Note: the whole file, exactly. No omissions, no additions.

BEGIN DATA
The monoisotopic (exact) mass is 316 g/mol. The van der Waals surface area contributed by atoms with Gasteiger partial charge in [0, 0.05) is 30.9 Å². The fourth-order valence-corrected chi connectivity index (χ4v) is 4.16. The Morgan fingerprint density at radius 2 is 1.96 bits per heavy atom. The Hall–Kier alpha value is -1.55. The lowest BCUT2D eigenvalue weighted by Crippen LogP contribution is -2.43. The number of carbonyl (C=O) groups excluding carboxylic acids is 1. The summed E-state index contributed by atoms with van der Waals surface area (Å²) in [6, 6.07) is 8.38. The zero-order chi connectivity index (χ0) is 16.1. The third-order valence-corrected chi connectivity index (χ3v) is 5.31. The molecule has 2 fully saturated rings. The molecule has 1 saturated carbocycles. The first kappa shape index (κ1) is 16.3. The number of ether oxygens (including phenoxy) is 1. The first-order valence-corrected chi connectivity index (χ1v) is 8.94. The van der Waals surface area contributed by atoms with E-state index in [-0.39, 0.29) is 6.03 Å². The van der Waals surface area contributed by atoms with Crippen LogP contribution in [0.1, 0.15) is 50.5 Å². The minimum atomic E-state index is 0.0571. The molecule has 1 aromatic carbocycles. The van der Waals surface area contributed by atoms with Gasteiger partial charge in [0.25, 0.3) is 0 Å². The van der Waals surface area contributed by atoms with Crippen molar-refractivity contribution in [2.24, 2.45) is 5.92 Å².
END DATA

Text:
The monoisotopic (exact) mass is 316 g/mol. The van der Waals surface area contributed by atoms with Gasteiger partial charge in [0, 0.05) is 30.9 Å². The fourth-order valence-corrected chi connectivity index (χ4v) is 4.16. The Morgan fingerprint density at radius 2 is 1.96 bits per heavy atom. The Hall–Kier alpha value is -1.55. The lowest BCUT2D eigenvalue weighted by Crippen LogP contribution is -2.43. The number of carbonyl (C=O) groups excluding carboxylic acids is 1. The summed E-state index contributed by atoms with van der Waals surface area (Å²) in [6, 6.07) is 8.38. The zero-order chi connectivity index (χ0) is 16.1. The third-order valence-corrected chi connectivity index (χ3v) is 5.31. The molecule has 2 fully saturated rings. The molecule has 1 saturated carbocycles. The first kappa shape index (κ1) is 16.3. The number of ether oxygens (including phenoxy) is 1. The first-order valence-corrected chi connectivity index (χ1v) is 8.94. The van der Waals surface area contributed by atoms with E-state index in [-0.39, 0.29) is 6.03 Å². The van der Waals surface area contributed by atoms with Crippen LogP contribution in [0.1, 0.15) is 50.5 Å². The minimum atomic E-state index is 0.0571. The molecule has 1 aromatic carbocycles. The van der Waals surface area contributed by atoms with Gasteiger partial charge in [0.25, 0.3) is 0 Å². The van der Waals surface area contributed by atoms with Crippen molar-refractivity contribution in [2.24, 2.45) is 5.92 Å².